Turkey's ruling party has formally submitted a package of major reforms to parliament, including a proposal to elect the president by a popular vote.
Officials from the Justice and Development Party (AKP) said Friday that the raft of reforms was backed by a small opposition party, the Motherland Party, which has long advocated the popular vote.
The reform draft was submitted late Thursday and followed a crisis sparked by parliament's failure a week ago to elect a president.
AKP officials say they would like to rush the reform package through parliament, so that the first-round of a popular presidential vote could be held simultaneously with the legislative elections.
Other proposals include modifying the presidency to run for a once-renewable, five-year mandate instead of the current single, seven-year term, and the holding of general elections every four years instead of the current five.
Together, the AKP and the Motherland Party have enough votes to garner the two-thirds parliamentary majority needed to amend the constitution.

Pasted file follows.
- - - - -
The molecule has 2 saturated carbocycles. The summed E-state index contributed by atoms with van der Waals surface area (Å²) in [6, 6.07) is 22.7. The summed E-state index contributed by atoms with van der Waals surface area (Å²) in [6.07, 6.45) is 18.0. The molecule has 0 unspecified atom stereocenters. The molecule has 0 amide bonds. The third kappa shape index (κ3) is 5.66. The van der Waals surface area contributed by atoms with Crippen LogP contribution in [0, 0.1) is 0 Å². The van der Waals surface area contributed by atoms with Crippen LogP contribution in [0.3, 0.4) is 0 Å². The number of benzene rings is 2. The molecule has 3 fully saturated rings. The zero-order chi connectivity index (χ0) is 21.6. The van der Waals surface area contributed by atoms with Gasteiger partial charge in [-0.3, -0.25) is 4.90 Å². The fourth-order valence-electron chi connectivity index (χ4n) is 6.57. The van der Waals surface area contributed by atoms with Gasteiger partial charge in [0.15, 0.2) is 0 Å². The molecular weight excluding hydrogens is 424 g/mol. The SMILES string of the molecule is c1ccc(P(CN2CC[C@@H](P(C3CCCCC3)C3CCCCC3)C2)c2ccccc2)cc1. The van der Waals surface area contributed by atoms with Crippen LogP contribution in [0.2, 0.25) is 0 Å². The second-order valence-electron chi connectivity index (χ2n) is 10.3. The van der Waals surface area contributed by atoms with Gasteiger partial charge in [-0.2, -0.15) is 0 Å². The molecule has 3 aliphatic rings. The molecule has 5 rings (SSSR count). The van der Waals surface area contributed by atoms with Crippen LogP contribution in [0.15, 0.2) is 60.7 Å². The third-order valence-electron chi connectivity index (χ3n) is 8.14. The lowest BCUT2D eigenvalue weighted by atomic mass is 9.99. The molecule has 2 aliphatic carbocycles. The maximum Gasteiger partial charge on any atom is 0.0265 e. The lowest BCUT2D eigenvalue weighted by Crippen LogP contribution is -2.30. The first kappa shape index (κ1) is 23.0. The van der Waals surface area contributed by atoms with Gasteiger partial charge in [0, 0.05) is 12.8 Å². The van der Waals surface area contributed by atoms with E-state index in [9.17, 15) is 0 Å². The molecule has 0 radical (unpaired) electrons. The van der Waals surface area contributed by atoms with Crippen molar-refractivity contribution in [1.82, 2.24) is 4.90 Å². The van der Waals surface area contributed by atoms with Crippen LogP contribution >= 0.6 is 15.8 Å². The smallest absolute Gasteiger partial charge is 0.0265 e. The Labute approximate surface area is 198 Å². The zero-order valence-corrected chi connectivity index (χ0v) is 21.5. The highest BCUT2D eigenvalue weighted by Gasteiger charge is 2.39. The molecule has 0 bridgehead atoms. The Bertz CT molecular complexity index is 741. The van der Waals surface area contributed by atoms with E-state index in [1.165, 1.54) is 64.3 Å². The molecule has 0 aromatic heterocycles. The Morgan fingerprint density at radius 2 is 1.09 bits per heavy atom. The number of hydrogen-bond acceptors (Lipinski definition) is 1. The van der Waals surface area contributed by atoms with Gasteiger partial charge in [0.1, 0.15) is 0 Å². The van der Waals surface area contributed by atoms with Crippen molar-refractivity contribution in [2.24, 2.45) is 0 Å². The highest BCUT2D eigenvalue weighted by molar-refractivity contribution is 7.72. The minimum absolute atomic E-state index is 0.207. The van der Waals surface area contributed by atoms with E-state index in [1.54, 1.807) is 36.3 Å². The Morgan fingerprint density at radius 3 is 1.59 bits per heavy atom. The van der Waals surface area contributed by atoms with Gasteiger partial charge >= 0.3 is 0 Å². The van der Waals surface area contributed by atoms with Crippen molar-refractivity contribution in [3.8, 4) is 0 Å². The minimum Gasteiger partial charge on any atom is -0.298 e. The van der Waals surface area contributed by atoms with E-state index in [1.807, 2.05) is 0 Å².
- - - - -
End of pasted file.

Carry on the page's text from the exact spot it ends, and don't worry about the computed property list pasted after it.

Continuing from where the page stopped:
The key provision on choosing the president reflects the party's confidence in getting its candidate elected through a popular vote, without the interference of parliament.
The Constitutional Court on Tuesday annuled the first-round vote, in which Gul narrowly missed being elected.
The ruling said the 550-seat parliament began voting without the required quorum of a two-thirds majority, or 367.
Opposition parties had boycotted the vote, leaving the AKP alone in the assembly.
The AKP was virtually certain to elect Gul in the later stages of the vote, when a simple majority would suffice.
Parliament will hold a re-run of the first round on Sunday, but Gul is unlikely to garner the required support.
Last Mod: 04 Mayıs 2007, 14:05